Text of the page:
County Agrees to Preserve Yorktown Farm
With proponents describing it as a valuable piece of farmland that needed to be preserved the Westchester County Board of Legislators voted unanimously Monday to purchase Hilltop Hanover Farm in Yorktown.
There will be up to $3.1 million in bonds issued by the county to pay for the 180-acre site.
The county will sell about 129 acres to the New York City Department of Environmental Conservation (DEP) for $927,000.
The city will manage its portion of the property, which is close to its New Croton Reservoir, for passive recreational uses. Fifty acres west of Hanover Street will continue to be farmed and five acres will be utilized by the Cornell Cooperative Extension and other organizations for an environmental education center.
The land is currently owned by Giles Brophy and John Sites and includes houses, barns and maintenance buildings.
Prior to the vote, three Yorktown residents urged the board to purchase the property.
Resident Jim Metzner said by buying the land it was "going to be open to the entire county."
Supervisor Linda Cooper read from a Town Board resolution approved September 7.
"Hilltop Hanover Farm has a beautiful landscape, agricultural character and ambiance overlooking Croton Heights and the Croton Reservoir that should be shared with the rest of Westchester County in perpetuity," Cooper said, adding that the farm "is in close proximity to the Croton Reservoir and preservation of this land will play a major role in protecting Westchester County's and New York City's water supplies."
Legislator Michael Kaplowitz said it was important to preserve the land because, "once they (farms) are developed they are lost forever."
By purchasing the land, the board would have "a legacy that will speak louder than any words," Kaplowitz said.
As part of the agreement to buy the land, the board will vote on an amendment of its April 2000 agreement with the Town of Cortlandt to pay $1 million toward the purchase of the 352-acre Hillpoint property.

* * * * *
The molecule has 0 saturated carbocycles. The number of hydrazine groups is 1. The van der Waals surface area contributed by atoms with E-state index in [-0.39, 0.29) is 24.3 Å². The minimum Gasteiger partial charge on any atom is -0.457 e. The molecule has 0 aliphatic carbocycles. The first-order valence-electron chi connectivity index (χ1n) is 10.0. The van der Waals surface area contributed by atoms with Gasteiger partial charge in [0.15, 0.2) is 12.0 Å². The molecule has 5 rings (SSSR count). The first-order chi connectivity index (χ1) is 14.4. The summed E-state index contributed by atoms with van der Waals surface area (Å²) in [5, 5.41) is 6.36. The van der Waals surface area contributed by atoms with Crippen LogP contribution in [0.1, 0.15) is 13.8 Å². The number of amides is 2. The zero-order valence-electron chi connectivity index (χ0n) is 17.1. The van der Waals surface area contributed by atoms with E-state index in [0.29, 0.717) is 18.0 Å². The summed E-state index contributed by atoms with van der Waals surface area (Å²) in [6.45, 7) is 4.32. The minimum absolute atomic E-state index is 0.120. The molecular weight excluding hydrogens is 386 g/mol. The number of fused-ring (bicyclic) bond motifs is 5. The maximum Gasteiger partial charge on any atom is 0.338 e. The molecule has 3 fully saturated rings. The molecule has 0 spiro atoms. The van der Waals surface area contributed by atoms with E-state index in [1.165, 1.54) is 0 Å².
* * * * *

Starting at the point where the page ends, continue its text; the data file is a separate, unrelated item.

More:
On October 15, the county board is slated to approve legislation that would change the agreement so that Cortlandt will not have $500,000 taken back by the county if at least 68 affordable housing units would be developed by November 15, 2001 and another 69 affordable homes developed by September 1, 2002.
According to the legislation, "while it appears that the town will be unable to have the appropriate number of units constructed in time to meet the above deadlines, the county recognizes that the town has and continues to make good faith efforts to encourage the development of affordable housing within its boarders and therefore is willing to amend the agreement."
Under the original legislation to contribute toward the purchase of Hillpoint, the town had agreed to develop 137 affordable units by September 1, 2002. Under the amendment, the 137 units will not be required to be developed until September 1, 2004, with no interim deadlines.
In an interview following Monday's meeting, Legislator George Oros (R-C/Cortlandt) said he originally had concerns about purchasing the Yorktown property because the board did not include affordable housing requirements similar to the ones imposed on Cortlandt.
Source: by Neal Rentz, North County News, October 3 - 9, 2001, p. 13
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